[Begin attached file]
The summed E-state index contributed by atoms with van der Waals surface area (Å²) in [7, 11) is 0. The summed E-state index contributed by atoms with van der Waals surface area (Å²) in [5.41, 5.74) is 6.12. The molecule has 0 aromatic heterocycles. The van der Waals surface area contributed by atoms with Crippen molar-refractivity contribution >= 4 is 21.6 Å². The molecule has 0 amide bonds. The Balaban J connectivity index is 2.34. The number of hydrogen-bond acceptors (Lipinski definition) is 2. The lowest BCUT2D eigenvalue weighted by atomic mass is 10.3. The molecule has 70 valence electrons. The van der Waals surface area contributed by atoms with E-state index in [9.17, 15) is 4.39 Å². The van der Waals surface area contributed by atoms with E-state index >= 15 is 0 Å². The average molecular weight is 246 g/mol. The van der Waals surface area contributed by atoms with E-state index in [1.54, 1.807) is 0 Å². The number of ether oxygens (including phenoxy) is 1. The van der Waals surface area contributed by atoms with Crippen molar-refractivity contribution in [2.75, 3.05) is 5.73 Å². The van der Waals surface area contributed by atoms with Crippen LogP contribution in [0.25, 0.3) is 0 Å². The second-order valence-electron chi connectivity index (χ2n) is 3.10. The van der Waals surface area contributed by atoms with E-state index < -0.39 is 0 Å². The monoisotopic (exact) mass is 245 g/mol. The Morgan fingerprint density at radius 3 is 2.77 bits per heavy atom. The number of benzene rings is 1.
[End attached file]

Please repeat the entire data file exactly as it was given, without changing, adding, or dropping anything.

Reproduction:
The summed E-state index contributed by atoms with van der Waals surface area (Å²) in [7, 11) is 0. The summed E-state index contributed by atoms with van der Waals surface area (Å²) in [5.41, 5.74) is 6.12. The molecule has 0 aromatic heterocycles. The van der Waals surface area contributed by atoms with Crippen molar-refractivity contribution >= 4 is 21.6 Å². The molecule has 0 amide bonds. The Balaban J connectivity index is 2.34. The number of hydrogen-bond acceptors (Lipinski definition) is 2. The lowest BCUT2D eigenvalue weighted by atomic mass is 10.3. The molecule has 70 valence electrons. The van der Waals surface area contributed by atoms with E-state index in [9.17, 15) is 4.39 Å². The van der Waals surface area contributed by atoms with E-state index >= 15 is 0 Å². The average molecular weight is 246 g/mol. The van der Waals surface area contributed by atoms with E-state index in [1.54, 1.807) is 0 Å². The number of ether oxygens (including phenoxy) is 1. The van der Waals surface area contributed by atoms with Crippen molar-refractivity contribution in [2.75, 3.05) is 5.73 Å². The van der Waals surface area contributed by atoms with Crippen LogP contribution in [0.25, 0.3) is 0 Å². The second-order valence-electron chi connectivity index (χ2n) is 3.10. The van der Waals surface area contributed by atoms with E-state index < -0.39 is 0 Å². The monoisotopic (exact) mass is 245 g/mol. The Morgan fingerprint density at radius 3 is 2.77 bits per heavy atom. The number of benzene rings is 1.